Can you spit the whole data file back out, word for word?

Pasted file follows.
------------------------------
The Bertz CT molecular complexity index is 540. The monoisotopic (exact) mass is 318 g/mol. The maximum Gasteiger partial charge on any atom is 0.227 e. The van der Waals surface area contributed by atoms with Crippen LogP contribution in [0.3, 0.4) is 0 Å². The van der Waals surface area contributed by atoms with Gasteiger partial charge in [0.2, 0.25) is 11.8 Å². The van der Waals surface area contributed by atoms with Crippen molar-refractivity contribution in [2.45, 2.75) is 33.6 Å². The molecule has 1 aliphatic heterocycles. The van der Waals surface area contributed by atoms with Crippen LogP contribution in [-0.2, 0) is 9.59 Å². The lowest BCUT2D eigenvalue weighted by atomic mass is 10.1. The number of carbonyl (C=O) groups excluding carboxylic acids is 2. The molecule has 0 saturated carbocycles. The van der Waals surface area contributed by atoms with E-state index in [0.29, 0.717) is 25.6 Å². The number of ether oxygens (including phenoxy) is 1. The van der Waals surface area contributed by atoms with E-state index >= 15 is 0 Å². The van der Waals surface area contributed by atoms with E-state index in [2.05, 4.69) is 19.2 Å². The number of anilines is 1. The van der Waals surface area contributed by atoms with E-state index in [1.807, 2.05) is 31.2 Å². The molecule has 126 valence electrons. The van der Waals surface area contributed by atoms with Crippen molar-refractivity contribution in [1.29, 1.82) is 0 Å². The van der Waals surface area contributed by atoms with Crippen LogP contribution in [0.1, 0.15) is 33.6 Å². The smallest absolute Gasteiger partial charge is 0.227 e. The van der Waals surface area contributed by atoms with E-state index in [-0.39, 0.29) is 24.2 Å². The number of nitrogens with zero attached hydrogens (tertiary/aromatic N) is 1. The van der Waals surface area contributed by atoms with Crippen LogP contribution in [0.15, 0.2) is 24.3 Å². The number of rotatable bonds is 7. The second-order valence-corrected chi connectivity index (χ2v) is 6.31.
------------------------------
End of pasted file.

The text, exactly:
The Bertz CT molecular complexity index is 540. The monoisotopic (exact) mass is 318 g/mol. The maximum Gasteiger partial charge on any atom is 0.227 e. The van der Waals surface area contributed by atoms with Crippen LogP contribution in [0.3, 0.4) is 0 Å². The van der Waals surface area contributed by atoms with Gasteiger partial charge in [0.2, 0.25) is 11.8 Å². The van der Waals surface area contributed by atoms with Crippen molar-refractivity contribution in [2.45, 2.75) is 33.6 Å². The molecule has 1 aliphatic heterocycles. The van der Waals surface area contributed by atoms with Crippen LogP contribution in [-0.2, 0) is 9.59 Å². The lowest BCUT2D eigenvalue weighted by atomic mass is 10.1. The number of carbonyl (C=O) groups excluding carboxylic acids is 2. The molecule has 0 saturated carbocycles. The van der Waals surface area contributed by atoms with E-state index in [0.29, 0.717) is 25.6 Å². The number of ether oxygens (including phenoxy) is 1. The van der Waals surface area contributed by atoms with E-state index >= 15 is 0 Å². The van der Waals surface area contributed by atoms with E-state index in [2.05, 4.69) is 19.2 Å². The number of anilines is 1. The van der Waals surface area contributed by atoms with E-state index in [1.807, 2.05) is 31.2 Å². The molecule has 126 valence electrons. The van der Waals surface area contributed by atoms with Crippen molar-refractivity contribution in [1.29, 1.82) is 0 Å². The van der Waals surface area contributed by atoms with Crippen LogP contribution in [0.1, 0.15) is 33.6 Å². The smallest absolute Gasteiger partial charge is 0.227 e. The van der Waals surface area contributed by atoms with E-state index in [-0.39, 0.29) is 24.2 Å². The number of nitrogens with zero attached hydrogens (tertiary/aromatic N) is 1. The van der Waals surface area contributed by atoms with Crippen LogP contribution in [0.15, 0.2) is 24.3 Å². The number of rotatable bonds is 7. The second-order valence-corrected chi connectivity index (χ2v) is 6.31.